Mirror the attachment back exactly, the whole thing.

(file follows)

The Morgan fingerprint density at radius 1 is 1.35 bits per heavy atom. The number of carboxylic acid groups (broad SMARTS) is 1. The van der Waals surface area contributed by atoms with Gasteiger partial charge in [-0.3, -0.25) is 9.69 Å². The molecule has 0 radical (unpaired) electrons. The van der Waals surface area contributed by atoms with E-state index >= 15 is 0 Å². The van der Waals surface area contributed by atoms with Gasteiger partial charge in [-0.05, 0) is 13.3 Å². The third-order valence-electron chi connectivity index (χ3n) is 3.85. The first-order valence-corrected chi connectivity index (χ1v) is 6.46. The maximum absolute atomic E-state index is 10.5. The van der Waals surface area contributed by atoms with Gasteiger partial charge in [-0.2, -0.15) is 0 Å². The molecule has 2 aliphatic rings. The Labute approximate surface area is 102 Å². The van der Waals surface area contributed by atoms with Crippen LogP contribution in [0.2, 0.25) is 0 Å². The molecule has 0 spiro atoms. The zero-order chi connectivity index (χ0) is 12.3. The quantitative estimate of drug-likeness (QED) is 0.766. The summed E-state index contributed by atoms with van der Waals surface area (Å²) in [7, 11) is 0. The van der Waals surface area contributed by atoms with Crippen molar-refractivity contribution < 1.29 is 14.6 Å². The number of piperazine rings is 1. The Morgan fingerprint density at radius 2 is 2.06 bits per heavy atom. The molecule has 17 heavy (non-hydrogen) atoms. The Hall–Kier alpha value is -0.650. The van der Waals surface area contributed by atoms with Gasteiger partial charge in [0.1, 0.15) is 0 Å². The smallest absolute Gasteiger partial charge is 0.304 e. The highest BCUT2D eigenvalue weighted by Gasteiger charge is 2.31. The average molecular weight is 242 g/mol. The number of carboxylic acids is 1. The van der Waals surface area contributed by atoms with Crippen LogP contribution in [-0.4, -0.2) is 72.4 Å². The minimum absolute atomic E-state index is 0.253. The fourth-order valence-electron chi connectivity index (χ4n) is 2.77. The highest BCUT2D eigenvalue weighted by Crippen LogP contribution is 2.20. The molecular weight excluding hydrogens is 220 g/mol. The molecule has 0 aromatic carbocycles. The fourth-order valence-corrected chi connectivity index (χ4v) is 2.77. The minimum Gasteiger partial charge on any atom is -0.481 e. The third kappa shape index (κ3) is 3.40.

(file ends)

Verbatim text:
The Morgan fingerprint density at radius 1 is 1.35 bits per heavy atom. The number of carboxylic acid groups (broad SMARTS) is 1. The van der Waals surface area contributed by atoms with Gasteiger partial charge in [-0.3, -0.25) is 9.69 Å². The molecule has 0 radical (unpaired) electrons. The van der Waals surface area contributed by atoms with E-state index >= 15 is 0 Å². The van der Waals surface area contributed by atoms with Gasteiger partial charge in [-0.05, 0) is 13.3 Å². The third-order valence-electron chi connectivity index (χ3n) is 3.85. The first-order valence-corrected chi connectivity index (χ1v) is 6.46. The maximum absolute atomic E-state index is 10.5. The van der Waals surface area contributed by atoms with Gasteiger partial charge in [-0.2, -0.15) is 0 Å². The molecule has 2 aliphatic rings. The Labute approximate surface area is 102 Å². The van der Waals surface area contributed by atoms with Crippen LogP contribution in [0.2, 0.25) is 0 Å². The molecule has 0 spiro atoms. The zero-order chi connectivity index (χ0) is 12.3. The quantitative estimate of drug-likeness (QED) is 0.766. The summed E-state index contributed by atoms with van der Waals surface area (Å²) in [7, 11) is 0. The van der Waals surface area contributed by atoms with Crippen molar-refractivity contribution < 1.29 is 14.6 Å². The number of piperazine rings is 1. The Morgan fingerprint density at radius 2 is 2.06 bits per heavy atom. The molecule has 17 heavy (non-hydrogen) atoms. The Hall–Kier alpha value is -0.650. The van der Waals surface area contributed by atoms with Gasteiger partial charge in [0.1, 0.15) is 0 Å². The smallest absolute Gasteiger partial charge is 0.304 e. The highest BCUT2D eigenvalue weighted by Gasteiger charge is 2.31. The average molecular weight is 242 g/mol. The number of carboxylic acids is 1. The van der Waals surface area contributed by atoms with Crippen LogP contribution in [-0.4, -0.2) is 72.4 Å². The minimum absolute atomic E-state index is 0.253. The fourth-order valence-electron chi connectivity index (χ4n) is 2.77. The highest BCUT2D eigenvalue weighted by Crippen LogP contribution is 2.20. The molecular weight excluding hydrogens is 220 g/mol. The molecule has 0 aromatic carbocycles. The fourth-order valence-corrected chi connectivity index (χ4v) is 2.77. The minimum Gasteiger partial charge on any atom is -0.481 e. The third kappa shape index (κ3) is 3.40.